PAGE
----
Tuesday 12 January 2010

An ICT teacher’s perspective

Here I offer the reader my opinions and beliefs around the issues of a lack of efficacy of ICT for teaching and learning, perhaps to include: time, skills, encouragement, requirements, support, training from a teacher’s (person, first person) perspective, i.e., “Ethnographically speaking”. Adopting a similar approach to “Informal Chats" I had with teaching staff about their experiences of using ICT in their practice, I answer the general question " Tell us about your experiences using New Media in teaching and learning”. The driver behind such a reflective question was to illustrate to the readers of my work my observations of mainstream secondary school (classroom ICT teacher 2002 -> 2007) and academic support at university. Such experiences undoubtedly inform this blog, so perhaps to make them explicit might help the reader and shed more light on discussions in postings.

After 20 or so years in the ICT industry I trained to be an ICT teacher in 2002 and spent the following five years in 11 -> 18 education at an all boys catholic comprehensive school in Liverpool. I worked full time, 40 weeks of the year, and was contracted for 1288 hours per year.

As soon as I joined the school in June 2003 I was dismayed at the lack of technologies for teaching and learning. I experienced this acutely in my subject area, ICT, where relatively low tech solutions such as using small web sites to host documentation like as “How To” guides and previous exam papers was “Pie in the sky” – the school had only just begun to use the shared network drives for that purpose. Thus basic affordances which eliminated both the need for photocopying and the risks of obsolescence, all well within the technical abilities of the technical staff, were not in place.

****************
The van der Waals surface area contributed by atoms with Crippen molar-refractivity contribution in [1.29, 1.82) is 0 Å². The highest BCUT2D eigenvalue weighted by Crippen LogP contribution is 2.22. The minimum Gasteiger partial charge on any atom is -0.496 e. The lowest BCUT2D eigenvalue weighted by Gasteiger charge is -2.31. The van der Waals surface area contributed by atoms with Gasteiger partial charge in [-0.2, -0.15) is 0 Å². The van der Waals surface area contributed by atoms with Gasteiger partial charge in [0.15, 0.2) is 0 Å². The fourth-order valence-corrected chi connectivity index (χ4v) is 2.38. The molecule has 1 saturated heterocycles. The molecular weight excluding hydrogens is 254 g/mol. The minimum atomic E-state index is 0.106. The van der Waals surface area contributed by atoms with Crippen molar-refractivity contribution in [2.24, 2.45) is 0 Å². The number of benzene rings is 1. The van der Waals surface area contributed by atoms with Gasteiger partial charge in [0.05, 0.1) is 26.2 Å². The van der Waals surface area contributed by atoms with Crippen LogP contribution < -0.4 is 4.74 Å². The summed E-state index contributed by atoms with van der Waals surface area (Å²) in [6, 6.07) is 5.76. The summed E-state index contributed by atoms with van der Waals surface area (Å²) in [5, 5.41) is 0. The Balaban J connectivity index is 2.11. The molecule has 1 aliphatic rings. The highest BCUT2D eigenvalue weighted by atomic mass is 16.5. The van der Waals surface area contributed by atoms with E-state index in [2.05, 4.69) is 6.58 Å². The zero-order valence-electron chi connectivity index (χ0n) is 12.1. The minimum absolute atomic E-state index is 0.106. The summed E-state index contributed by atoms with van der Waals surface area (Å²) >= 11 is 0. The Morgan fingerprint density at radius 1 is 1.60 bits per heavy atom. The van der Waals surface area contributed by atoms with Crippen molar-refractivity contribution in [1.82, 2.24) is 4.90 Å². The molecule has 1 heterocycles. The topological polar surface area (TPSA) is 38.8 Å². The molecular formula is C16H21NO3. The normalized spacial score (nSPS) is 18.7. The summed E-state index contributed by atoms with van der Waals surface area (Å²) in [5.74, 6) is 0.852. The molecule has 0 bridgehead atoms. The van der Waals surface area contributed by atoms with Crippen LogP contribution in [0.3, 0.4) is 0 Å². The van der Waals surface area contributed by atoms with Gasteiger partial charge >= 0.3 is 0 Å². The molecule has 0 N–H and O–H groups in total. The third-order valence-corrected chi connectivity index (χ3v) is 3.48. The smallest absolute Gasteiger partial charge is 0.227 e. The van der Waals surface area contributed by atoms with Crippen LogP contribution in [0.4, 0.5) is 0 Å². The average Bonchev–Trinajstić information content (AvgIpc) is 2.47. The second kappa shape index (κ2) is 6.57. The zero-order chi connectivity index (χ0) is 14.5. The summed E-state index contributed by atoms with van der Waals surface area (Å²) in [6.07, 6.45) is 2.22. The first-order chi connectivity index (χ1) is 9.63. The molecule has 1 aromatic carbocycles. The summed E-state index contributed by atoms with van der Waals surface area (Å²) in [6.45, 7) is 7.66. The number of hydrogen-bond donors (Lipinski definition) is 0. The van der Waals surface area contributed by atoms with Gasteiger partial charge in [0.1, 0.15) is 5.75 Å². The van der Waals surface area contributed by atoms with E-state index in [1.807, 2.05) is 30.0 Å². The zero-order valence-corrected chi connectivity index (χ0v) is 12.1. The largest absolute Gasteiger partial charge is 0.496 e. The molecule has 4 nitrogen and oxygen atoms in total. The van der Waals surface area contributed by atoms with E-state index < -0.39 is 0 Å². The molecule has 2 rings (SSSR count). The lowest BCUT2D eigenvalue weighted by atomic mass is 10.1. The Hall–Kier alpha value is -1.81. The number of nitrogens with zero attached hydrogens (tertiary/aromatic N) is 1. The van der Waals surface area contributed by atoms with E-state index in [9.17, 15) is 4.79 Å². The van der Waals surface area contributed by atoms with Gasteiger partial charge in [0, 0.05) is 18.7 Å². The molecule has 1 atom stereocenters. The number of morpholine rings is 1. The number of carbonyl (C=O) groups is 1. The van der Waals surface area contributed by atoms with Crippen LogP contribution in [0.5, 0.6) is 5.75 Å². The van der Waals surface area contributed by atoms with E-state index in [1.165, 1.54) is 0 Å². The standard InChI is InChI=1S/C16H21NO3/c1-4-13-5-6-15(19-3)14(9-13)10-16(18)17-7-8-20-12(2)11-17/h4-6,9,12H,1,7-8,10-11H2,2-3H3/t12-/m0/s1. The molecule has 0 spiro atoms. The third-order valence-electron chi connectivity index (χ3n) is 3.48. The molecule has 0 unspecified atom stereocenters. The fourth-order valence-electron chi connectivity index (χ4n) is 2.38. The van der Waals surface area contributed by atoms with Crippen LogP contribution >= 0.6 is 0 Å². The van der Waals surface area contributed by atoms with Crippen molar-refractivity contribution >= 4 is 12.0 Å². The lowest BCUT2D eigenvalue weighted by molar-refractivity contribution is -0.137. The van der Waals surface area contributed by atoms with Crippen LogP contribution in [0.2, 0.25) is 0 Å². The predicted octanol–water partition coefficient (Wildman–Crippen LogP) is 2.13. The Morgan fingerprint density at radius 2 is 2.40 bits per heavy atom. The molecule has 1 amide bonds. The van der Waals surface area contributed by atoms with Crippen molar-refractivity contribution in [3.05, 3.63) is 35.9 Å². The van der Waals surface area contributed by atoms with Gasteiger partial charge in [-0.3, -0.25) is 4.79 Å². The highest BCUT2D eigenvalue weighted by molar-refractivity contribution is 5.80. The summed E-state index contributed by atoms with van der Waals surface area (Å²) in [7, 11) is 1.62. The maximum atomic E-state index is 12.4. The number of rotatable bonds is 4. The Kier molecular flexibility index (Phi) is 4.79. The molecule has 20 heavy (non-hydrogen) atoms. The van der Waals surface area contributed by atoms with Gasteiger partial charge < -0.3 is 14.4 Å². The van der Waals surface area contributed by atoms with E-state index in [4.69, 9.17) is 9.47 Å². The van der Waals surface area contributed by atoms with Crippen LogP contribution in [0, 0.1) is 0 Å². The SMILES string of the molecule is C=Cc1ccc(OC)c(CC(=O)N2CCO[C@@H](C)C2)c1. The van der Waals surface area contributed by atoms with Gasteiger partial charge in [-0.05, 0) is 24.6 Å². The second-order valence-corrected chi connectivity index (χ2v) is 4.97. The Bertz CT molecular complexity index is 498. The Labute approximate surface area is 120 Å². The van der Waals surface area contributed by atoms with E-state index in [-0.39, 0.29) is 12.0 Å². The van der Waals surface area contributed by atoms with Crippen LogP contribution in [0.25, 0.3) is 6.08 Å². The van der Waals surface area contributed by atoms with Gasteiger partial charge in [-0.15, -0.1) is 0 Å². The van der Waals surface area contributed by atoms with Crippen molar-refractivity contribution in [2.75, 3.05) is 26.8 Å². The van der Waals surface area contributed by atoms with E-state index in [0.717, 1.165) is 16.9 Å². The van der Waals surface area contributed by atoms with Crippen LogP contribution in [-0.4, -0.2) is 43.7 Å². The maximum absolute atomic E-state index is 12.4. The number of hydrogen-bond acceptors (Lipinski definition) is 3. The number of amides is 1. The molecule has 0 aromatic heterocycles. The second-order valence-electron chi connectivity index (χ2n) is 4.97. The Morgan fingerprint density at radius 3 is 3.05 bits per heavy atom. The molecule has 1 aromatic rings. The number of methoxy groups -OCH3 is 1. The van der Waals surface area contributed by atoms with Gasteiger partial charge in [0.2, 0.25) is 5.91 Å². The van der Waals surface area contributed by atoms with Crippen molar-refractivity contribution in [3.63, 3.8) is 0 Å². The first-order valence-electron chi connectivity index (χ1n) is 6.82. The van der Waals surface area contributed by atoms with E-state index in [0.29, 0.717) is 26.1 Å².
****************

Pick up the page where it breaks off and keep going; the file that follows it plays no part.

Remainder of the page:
The schools ICT situation contrasted with the massive investment in ICT infrastructure (ref laptop for teachers et al), the provision of a wide ranging ICT skills training program for existing teachers (NOF training), and contemporary online initiatives from the Open University (refs).

It is interesting to note that the first two initiatives have been widely slated by commentators, both the investment in ICT infrastructure (Cuban 2001) and the NOF (ref) - whereas the OU initiative has been widely praised both by students and academic journals (ref). It is beyond the realms of a blog post to explore these.

Moving on to my experiences as a Learning Technologist at university, I was first involved in a CPD team developing a new approach to teaching and learning, one which adopted an approach of blending within each session – that is, the tutor was required to construct an online learning environment to deliver a similar learning experience to that which they would experience face to face, and then the tutor was further required to deliver the face to face session as well. The central tenet of the “Mode Neutral” (ref) approach was that the student decided whether to attend the face to face session, do that session on-line, or just not bother with that week at all (perhaps because they are experts in that week’s content).